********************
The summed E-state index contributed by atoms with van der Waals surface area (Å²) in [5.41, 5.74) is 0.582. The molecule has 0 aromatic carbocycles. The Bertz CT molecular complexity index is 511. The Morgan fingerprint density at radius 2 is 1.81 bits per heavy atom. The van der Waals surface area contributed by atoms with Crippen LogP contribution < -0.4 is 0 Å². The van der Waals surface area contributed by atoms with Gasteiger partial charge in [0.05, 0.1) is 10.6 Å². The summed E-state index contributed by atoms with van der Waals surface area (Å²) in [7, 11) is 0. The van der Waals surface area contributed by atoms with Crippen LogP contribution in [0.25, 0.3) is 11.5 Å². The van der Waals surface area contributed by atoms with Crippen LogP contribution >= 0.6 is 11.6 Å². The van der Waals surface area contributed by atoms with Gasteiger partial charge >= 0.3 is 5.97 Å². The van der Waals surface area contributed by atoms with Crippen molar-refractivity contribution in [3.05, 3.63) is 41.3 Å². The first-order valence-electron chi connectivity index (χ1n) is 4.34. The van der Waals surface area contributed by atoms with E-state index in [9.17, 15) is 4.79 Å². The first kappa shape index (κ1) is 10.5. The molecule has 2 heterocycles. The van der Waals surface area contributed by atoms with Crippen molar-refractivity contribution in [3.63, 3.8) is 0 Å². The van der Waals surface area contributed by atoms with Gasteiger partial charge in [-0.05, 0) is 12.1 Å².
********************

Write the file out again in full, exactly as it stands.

The summed E-state index contributed by atoms with van der Waals surface area (Å²) in [5.41, 5.74) is 0.582. The molecule has 0 aromatic carbocycles. The Bertz CT molecular complexity index is 511. The Morgan fingerprint density at radius 2 is 1.81 bits per heavy atom. The van der Waals surface area contributed by atoms with Crippen LogP contribution < -0.4 is 0 Å². The van der Waals surface area contributed by atoms with Gasteiger partial charge in [0.05, 0.1) is 10.6 Å². The summed E-state index contributed by atoms with van der Waals surface area (Å²) in [7, 11) is 0. The van der Waals surface area contributed by atoms with Crippen LogP contribution in [0.25, 0.3) is 11.5 Å². The van der Waals surface area contributed by atoms with Crippen LogP contribution >= 0.6 is 11.6 Å². The van der Waals surface area contributed by atoms with Gasteiger partial charge >= 0.3 is 5.97 Å². The van der Waals surface area contributed by atoms with Crippen molar-refractivity contribution in [3.05, 3.63) is 41.3 Å². The first-order valence-electron chi connectivity index (χ1n) is 4.34. The van der Waals surface area contributed by atoms with E-state index in [9.17, 15) is 4.79 Å². The first kappa shape index (κ1) is 10.5. The molecule has 2 heterocycles. The van der Waals surface area contributed by atoms with Crippen molar-refractivity contribution in [3.63, 3.8) is 0 Å². The van der Waals surface area contributed by atoms with Gasteiger partial charge in [-0.05, 0) is 12.1 Å².